While I am usually an omnivore, I have been playing around with a vegan diet for the past couple of months. Mostly I haven’t eaten meat, dairy or gluten, and I have to say I haven’t really missed those ingredients on my plate. Occasionally I’ll splurge on a piece of goat cheese, or sneak in a piece of bread and butter and savor it mightily, but because my digestion thanks me when I don’t entertain these items on a daily basis I’ve stuck with it.
Many months ago, I booked a spot on an Indian cooking class at the SF Cooking School, which has incidentally just celebrated its first birthday, and while I love cooking and eating vegetables I was feeling ready to spice up my cooking by the time the class came around.
On a foggy, windy night in San Francisco, a group of 20 of us gather in the shiny, brightly lit kitchen on Van Ness and Turk. An interesting cross-section of the city’s inhabitants meander outside. Having battled my way past a woman sporting a bright red coat and underwear, I’m greeted by our instructor, Meghna, who runs her own cooking school, Crimson Kitchen, in Noe Valley in San Francisco. She’s a warm, cheery woman who moved to the USA when she got married. She explains to us that we are going to be cooking mostly North Indian food which, due to the region’s history, draws on Muslim, Persian and Afghanistan influences.
The conversation turns to Indian dishes we’re familiar with and I’m surprised to learn that chicken tikka masala isn’t really an Indian dish, but a creation of the British who took chicken tikka (grilled chicken) and added a creamy sauce to it. Anyway, back to the principles of Indian cooking. Not surprisingly, at the heart of every Indian cook’s kitchen is a spice box. Often a round tin, it contains individual containers of all the things you use on a daily basis including cumin seeds – whole and ground are different so be sure to use what the recipe calls for, coriander powder, chili powder and fenugreek seeds (which have therapeutic powers).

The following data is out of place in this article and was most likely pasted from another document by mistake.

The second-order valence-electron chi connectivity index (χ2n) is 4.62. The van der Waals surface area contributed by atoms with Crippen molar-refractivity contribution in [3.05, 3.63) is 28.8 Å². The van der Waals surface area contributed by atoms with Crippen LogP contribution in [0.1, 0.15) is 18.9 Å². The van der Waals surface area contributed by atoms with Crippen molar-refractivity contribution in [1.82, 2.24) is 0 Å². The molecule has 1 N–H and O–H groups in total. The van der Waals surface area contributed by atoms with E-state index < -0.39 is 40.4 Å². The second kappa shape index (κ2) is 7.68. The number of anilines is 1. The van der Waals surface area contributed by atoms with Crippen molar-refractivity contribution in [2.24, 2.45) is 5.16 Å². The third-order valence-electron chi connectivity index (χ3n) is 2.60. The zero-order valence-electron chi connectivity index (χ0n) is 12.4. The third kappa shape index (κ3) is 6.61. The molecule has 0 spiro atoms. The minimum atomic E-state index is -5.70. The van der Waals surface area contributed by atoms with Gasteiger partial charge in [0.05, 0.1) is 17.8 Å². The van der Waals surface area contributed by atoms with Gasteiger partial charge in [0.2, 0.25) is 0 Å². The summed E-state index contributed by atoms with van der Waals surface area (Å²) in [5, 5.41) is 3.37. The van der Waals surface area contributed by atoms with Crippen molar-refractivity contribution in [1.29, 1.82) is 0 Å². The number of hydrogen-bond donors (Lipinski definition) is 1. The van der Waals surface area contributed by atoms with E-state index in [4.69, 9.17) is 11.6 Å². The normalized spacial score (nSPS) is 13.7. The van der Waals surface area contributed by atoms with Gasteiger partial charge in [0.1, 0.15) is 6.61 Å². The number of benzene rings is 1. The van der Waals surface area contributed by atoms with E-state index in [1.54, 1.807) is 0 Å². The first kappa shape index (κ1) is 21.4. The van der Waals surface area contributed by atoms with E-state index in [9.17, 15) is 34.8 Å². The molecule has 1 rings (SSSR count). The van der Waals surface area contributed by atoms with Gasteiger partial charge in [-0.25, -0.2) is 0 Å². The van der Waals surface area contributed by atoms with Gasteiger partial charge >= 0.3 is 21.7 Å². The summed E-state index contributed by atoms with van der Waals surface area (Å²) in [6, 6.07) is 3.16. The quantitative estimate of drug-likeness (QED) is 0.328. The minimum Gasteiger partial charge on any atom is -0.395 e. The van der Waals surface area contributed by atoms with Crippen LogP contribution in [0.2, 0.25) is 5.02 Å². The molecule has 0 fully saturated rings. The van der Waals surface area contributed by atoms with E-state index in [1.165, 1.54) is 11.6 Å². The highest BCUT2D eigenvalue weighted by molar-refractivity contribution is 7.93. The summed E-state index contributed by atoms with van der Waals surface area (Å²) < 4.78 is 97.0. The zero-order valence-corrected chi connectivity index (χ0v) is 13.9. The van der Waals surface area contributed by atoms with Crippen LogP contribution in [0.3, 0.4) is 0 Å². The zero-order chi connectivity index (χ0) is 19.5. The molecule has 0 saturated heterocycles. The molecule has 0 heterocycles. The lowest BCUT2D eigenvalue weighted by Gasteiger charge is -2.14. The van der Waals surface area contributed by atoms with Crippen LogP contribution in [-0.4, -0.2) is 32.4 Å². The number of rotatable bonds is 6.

Garam masala is a mixture of spices and each family creates its own special combination keeping the actual ingredients and ratios a closely guarded secret. It often contains cardamon, black pepper, cinnamon, nutmeg and bay leaves. Meghna passes around her own version and encourages us to smell it and try to distinguish the ingredients (I find it impossible!). Its smell is pungent, warm and inviting. She warns us to keep garam masala in its own sealed container as it will flavor anything around it and is typically added at the end of cooking to punch up the flavors.
There’s an ambitious menu for us to prepare during our four hour class: vegetable pakoras with chutney, Latpata chicken, malai kofta (cheese and potato fried balls), spinach raita, matar pulao (rice), aloo gobi (potatoes and cauliflower), two types of bread (roti and poori) and ghee. We split up into pairs, and despite my non-meat eating ways, I opt to prepare the chicken thinking there’d be plenty to learn about how to make a tender, juicy meat dish.